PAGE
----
Some of the most dangerous prisoners have been removed from the privately-run Walnut Grove Correctional Facility following a July 10 riot, as the Mississippi Department of Corrections faces renewed legal claims that the prison's guards are too poorly trained to control such inmates.
A prison monitor had recommended removing such "close custody" inmates in March after an earlier riot Dec. 31, and limiting the prison to medium and minimum security prisoners. The monitor inspects the prison for plaintiffs suing the state over conditions there.
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The monitor, Eldon Vail, stated in March that there weren't enough guards at Walnut Grove and that they were too poorly trained to handle the most dangerous prisoners. Vail said the July riot was "very poorly handled by the staff on duty that night," even though it began during a shift change, which meant twice as many guards as normal were around.
Lawyers for the Southern Poverty Law Center and the American Civil Liberties Union want U.S. District Judge Carlton Reeves to modify the decree governing the Leake County prison to decrease inmate-on-inmate violence. Reeves' decision is expected sometime after a November hearing.
Margaret Winter, a lawyer for the ACLU, said that of about 200 close custody prisoners at Walnut Grove, 100 were reclassified into medium custody and about 100 have been transferred to other prisons. Corrections spokeswoman Grace Fisher confirms close custody inmates have been removed.
It's unclear how the removal of those inmates might affect Reeves' decision on revising the consent decree. The state has not yet filed its response. Utah-based Management and Training Corp. has run the 1,500-bed prison for the state since 2012, but is not a defendant.
Officials said the July riot at Walnut Grove began when a man tried to throw footballs filled with cellphones, marijuana and other contraband into the prison. Fisher said "several" prisoners were referred to the Leake County district attorney for prosecution.
At one point, guards exploded chemical gas inside a guard booth as they tried to fire it into a housing unit to subdue inmates, forcing them to abandon the booth for a half-hour while the riot raged on. Some guards had no gas masks, which Vail called a planning failure.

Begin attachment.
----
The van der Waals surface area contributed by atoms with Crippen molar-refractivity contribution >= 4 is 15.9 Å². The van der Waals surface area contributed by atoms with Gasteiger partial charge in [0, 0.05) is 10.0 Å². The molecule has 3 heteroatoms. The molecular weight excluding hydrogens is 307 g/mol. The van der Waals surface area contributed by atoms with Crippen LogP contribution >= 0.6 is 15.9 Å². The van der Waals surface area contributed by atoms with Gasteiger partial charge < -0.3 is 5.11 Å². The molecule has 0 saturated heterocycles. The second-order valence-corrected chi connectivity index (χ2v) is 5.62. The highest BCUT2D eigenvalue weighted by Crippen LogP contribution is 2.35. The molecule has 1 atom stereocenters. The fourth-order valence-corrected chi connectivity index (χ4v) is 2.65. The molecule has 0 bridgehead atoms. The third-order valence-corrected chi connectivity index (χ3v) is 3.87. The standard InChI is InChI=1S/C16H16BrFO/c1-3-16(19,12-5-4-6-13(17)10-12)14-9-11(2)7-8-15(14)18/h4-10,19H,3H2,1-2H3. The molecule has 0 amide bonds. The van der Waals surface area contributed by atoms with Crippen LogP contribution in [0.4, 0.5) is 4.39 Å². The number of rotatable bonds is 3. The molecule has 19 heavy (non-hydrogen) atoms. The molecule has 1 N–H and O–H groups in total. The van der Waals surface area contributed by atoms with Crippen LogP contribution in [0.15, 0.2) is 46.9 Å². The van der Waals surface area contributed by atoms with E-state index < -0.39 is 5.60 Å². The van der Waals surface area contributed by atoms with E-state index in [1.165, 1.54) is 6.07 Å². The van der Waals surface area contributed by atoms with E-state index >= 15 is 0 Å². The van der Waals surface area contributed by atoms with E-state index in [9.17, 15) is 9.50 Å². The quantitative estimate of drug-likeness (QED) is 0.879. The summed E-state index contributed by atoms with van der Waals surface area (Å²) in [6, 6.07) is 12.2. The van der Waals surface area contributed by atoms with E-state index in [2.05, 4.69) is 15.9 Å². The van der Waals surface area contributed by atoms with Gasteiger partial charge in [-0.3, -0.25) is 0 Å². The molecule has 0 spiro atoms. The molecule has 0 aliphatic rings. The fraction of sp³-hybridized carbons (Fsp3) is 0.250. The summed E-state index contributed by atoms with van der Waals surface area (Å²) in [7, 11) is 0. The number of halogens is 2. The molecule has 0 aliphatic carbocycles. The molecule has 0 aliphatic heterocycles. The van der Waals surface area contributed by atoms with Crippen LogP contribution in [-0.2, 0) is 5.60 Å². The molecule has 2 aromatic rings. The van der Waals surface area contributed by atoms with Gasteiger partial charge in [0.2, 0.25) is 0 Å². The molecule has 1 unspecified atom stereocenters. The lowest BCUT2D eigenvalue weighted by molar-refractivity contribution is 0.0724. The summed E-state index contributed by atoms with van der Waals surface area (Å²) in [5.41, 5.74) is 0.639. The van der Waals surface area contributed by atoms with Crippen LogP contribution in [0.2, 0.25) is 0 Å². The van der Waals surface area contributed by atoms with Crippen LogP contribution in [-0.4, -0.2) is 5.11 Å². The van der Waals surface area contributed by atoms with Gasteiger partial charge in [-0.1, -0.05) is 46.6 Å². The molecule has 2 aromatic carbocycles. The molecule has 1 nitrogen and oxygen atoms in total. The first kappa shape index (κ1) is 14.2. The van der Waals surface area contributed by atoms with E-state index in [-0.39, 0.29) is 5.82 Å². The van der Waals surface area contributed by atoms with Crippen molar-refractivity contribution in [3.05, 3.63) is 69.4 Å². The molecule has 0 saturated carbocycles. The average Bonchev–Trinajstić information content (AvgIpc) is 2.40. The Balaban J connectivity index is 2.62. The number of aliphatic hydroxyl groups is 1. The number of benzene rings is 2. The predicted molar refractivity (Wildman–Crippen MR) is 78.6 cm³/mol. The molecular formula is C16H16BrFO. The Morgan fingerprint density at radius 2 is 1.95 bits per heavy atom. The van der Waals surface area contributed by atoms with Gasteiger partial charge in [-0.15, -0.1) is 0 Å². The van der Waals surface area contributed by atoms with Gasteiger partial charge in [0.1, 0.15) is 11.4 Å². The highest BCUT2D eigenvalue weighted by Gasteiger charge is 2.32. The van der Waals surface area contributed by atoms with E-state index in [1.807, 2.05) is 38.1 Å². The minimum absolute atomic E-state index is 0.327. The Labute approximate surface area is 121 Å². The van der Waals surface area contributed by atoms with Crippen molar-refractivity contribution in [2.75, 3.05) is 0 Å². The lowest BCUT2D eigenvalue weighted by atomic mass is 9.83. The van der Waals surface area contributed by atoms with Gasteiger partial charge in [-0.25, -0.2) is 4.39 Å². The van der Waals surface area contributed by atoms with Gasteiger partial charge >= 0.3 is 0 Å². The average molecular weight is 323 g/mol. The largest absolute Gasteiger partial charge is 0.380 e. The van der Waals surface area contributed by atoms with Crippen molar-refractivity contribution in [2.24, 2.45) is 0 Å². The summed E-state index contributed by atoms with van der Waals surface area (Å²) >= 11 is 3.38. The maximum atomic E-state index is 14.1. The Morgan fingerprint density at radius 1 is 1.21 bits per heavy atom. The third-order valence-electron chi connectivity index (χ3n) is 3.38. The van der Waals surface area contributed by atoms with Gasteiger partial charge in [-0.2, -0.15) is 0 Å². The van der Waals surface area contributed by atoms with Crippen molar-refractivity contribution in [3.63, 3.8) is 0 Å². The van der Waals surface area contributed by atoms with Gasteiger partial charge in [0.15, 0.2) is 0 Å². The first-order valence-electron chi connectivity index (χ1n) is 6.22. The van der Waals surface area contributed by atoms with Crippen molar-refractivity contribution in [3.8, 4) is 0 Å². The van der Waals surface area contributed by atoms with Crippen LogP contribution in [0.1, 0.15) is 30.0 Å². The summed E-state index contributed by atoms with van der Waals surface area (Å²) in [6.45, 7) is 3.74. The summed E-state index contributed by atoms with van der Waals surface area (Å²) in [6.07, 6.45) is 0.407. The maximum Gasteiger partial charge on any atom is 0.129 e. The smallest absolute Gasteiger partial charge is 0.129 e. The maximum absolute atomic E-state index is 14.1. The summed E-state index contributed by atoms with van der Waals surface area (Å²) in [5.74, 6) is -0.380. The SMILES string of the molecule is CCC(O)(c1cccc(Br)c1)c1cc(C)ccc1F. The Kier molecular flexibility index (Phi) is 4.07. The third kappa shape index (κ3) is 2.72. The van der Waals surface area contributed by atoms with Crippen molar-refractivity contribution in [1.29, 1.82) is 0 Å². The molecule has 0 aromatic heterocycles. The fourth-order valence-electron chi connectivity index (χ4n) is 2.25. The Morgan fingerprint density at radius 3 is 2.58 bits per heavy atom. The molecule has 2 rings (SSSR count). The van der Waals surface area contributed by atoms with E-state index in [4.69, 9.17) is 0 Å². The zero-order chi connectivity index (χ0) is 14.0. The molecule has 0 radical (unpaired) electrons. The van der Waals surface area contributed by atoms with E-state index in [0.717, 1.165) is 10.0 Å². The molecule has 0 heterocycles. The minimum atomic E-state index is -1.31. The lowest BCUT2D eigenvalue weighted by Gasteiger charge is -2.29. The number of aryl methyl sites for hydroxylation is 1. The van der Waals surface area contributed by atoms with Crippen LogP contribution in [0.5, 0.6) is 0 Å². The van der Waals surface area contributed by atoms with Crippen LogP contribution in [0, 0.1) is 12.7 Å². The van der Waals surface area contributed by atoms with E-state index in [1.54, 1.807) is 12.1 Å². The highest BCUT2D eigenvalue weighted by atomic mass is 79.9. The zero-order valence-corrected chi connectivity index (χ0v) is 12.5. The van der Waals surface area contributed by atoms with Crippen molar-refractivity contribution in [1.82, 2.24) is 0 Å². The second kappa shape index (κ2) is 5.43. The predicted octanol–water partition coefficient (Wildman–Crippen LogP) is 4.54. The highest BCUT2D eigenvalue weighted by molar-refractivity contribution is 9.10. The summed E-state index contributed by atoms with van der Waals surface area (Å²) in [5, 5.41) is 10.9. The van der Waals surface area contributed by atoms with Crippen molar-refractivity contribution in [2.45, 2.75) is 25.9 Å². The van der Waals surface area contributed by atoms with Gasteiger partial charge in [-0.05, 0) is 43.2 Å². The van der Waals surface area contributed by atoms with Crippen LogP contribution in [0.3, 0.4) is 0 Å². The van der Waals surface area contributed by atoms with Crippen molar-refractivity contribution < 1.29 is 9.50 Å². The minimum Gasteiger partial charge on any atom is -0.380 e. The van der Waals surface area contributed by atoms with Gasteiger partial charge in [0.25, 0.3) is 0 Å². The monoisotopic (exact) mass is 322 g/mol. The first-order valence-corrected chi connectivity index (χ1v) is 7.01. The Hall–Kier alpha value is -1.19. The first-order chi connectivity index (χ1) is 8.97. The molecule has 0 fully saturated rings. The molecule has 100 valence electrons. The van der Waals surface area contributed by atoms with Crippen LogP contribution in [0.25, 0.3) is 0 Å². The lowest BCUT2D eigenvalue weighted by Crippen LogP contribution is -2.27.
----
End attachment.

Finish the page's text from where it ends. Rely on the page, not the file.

Winter said six MTC guards, including a lieutenant, were placed on administrative leave after the July riot. MTC spokeswoman Celeste McDonald did not immediately respond to questions about their status Tuesday.
Vail reiterated that guards don't spend enough time inside prisoner housing areas. He recommended two-guard teams be stationed inside the areas. "As long as the officers are only occasional visitors to the unit, the inmates and the powerful influence of gangs will drive the behavior norms," Vail wrote.
McDonald said MTC has stepped up monitoring and said senior managers are spending more time in housing units.
Vail wrote that Walnut Grove's prisoners don't have enough to do, making them more susceptible to gangs. McDonald said MTC has added additional life skills classes, therapy groups and recreation activities. She said MTC has recruited more volunteers to provide additional programs.
The state is seeking new bids to operate the four prisons that MTC currently runs, saying more security staff is needed at other institutions besides Walnut Grove: East Mississippi Correctional Facility, Marshall County Correctional Facility and Wilkinson County Correctional Facility. MTC has said it plans to bid again.
The same legal groups are also suing the state over conditions at East Mississippi near Meridian. They cite similar problems with unreliable staff and violence there, including inmates jamming cell doors.
Vail, the plaintiffs' monitor, implored the state to solve the cell door problem quickly. "It is astonishing to me that this enormous gap in basic security is not being treated as an emergency," he wrote Aug. 4.
McDonald said Monday that the company is putting welded covers and padlocks on sliding doors, and said the project will be complete within two weeks.
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